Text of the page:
Weekly Meditation: 11th November 2016
John the Baptist had put his full faith in Jesus. He had foretold Jesus’ coming, heralded him as the Lamb of God, and sent his own disciples to follow him. But John’s faith had not been rewarded with a life free from trouble, and he found himself in prison for speaking out against Herod.
It appeared that John’s faith and ministry had been misplaced. He had heard news of Jesus, but it did not seem to be fulfilling his hopes. Nor had John’s faithfulness protected him, and so from prison he sent a question. ‘Are you the one who was to come or should we expect someone else?’ (Matthew 11:3).
It was a blunt question, casting doubt on Jesus’ messiahship, expressing disappointment in his performance. Perhaps he was implying that Jesus should gain a higher profile, present more proof of who he was, and even release John from captivity.
Jesus’ answer was simple and direct – ‘the blind receive their sight, the lame walk, those who have leprosy are cured, the deaf hear, the dead are raised’ – quite a catalogue of works to prove himself. Furthermore, ‘the good news is preached to the poor’ (Matthew 11:4-5). There could be no reason to doubt Jesus’ credentials, but it still left John in prison. Jesus knew the way ahead for his followers would not be easy, and his next words are a warning to John and to all of us; ‘Blessed is the man who does not fall away on account of me’ (11:6).
In referring John to the evidence of the blind seeing and the deaf hearing, Jesus was looking back to the prophecy of Isaiah who himself foretold a time when ‘the eyes of the blind [would] be opened and the ears of the deaf unstopped’ (35:5). These words of Isaiah are preceded with assurance for those whose hope, like John’s, has worn thin; ‘Steady the feeble hands, steady the knees that give way; say to those with fearful hearts, ‘Be strong, do not fear; your God will come’’ (35:3-4). We all need reassurance like that; we all have moments of doubt and dread. Isaiah originally wrote for those who were facing deportation into Babylon, so that he could give them hope for their future. They faced a terrible ordeal, but it was God’s purpose that they should endure and prevail, because from his nation of Israel would come the Messiah. Prevail they did, and returned to their homeland to see God’s promises fulfilled (35:10). The writer of Psalm 146 speaks in the same way of the God who ‘gives sight to the blind’ (146:8) and who also sets free the prisoner (146:7). John certainly had evidence of God’s actions through Jesus, but he had to continue to suffer and endure his imprisonment which ended only with his death (Matthew 14:6-12).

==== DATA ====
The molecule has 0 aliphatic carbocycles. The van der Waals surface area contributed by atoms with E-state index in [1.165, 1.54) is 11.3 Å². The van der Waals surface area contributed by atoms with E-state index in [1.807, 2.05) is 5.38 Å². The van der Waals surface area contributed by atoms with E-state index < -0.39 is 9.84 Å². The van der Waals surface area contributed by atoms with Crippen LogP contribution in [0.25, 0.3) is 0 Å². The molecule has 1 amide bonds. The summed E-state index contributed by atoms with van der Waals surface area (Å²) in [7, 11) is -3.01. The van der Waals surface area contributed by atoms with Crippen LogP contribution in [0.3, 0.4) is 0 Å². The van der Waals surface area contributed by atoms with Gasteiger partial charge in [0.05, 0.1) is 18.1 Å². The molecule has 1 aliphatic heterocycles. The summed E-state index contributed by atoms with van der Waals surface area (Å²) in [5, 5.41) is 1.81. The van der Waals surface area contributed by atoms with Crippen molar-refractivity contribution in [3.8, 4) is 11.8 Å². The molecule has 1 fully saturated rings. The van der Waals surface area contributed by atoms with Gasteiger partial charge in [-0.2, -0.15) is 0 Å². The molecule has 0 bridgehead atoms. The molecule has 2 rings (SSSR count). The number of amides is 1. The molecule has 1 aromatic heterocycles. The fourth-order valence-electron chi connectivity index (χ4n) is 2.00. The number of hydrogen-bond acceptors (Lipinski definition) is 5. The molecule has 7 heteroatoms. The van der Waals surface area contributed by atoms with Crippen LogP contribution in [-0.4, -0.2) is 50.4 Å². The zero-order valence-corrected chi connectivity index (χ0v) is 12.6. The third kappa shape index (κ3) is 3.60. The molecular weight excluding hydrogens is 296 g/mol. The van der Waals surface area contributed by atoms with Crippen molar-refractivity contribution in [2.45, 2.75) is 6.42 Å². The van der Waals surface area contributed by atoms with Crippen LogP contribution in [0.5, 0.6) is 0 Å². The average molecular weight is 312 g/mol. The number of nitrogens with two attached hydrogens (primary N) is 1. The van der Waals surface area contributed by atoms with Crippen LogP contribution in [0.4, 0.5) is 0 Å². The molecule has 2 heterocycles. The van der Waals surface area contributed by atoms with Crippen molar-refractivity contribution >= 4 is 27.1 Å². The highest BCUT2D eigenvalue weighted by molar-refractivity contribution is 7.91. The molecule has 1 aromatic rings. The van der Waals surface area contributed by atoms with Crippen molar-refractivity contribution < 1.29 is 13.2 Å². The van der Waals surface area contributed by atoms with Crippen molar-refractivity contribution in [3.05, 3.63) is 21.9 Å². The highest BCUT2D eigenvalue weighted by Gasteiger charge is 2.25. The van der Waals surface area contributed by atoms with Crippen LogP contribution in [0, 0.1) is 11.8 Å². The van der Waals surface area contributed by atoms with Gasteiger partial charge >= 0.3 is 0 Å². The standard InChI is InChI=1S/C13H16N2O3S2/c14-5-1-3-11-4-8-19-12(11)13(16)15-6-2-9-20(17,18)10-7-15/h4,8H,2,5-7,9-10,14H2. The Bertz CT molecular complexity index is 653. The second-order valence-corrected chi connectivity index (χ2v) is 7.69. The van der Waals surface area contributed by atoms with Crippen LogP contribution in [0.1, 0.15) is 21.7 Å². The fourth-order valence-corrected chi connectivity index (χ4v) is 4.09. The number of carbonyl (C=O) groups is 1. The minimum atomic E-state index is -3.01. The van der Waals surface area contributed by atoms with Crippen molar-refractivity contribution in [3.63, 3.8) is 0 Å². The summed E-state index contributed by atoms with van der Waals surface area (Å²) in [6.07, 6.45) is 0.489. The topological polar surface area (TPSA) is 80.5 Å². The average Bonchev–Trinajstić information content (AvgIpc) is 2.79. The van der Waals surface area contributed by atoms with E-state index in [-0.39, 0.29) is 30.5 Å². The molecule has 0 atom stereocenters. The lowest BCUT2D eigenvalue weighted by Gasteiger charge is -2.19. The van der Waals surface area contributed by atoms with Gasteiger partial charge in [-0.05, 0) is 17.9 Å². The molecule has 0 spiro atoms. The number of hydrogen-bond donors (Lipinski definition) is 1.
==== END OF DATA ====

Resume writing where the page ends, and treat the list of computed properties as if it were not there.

James wrote about enduring. He called on his Christian brothers to ‘be patient until the Lord’s coming’ just as a farmer has to wait for his crops to grow after all his toiling in the fields (James 5:7-8). James refers to the example of Job – the epitome of patient suffering – and of the way in which God brought about his vindication by compassion and mercy (5:11).
It appears that John the Baptist had serious doubts about Jesus, and – for all his fearless preaching and his faith in the Messiah at the start of his ministry – had fallen into despair. Jesus compared him to Elijah (Matthew 11:14) who was similarly once fearless yet who also developed fear and doubt (1st Kings 18:21-46; 19:1-14). The Bible does not tell us of John’s response to the message that Jesus sent him. We can hope, though, that he prevailed over his captivity and that he drew strength from the God ‘who lifts up those who are bowed down’ and who ‘loves the righteous’ (Psalm 146:8).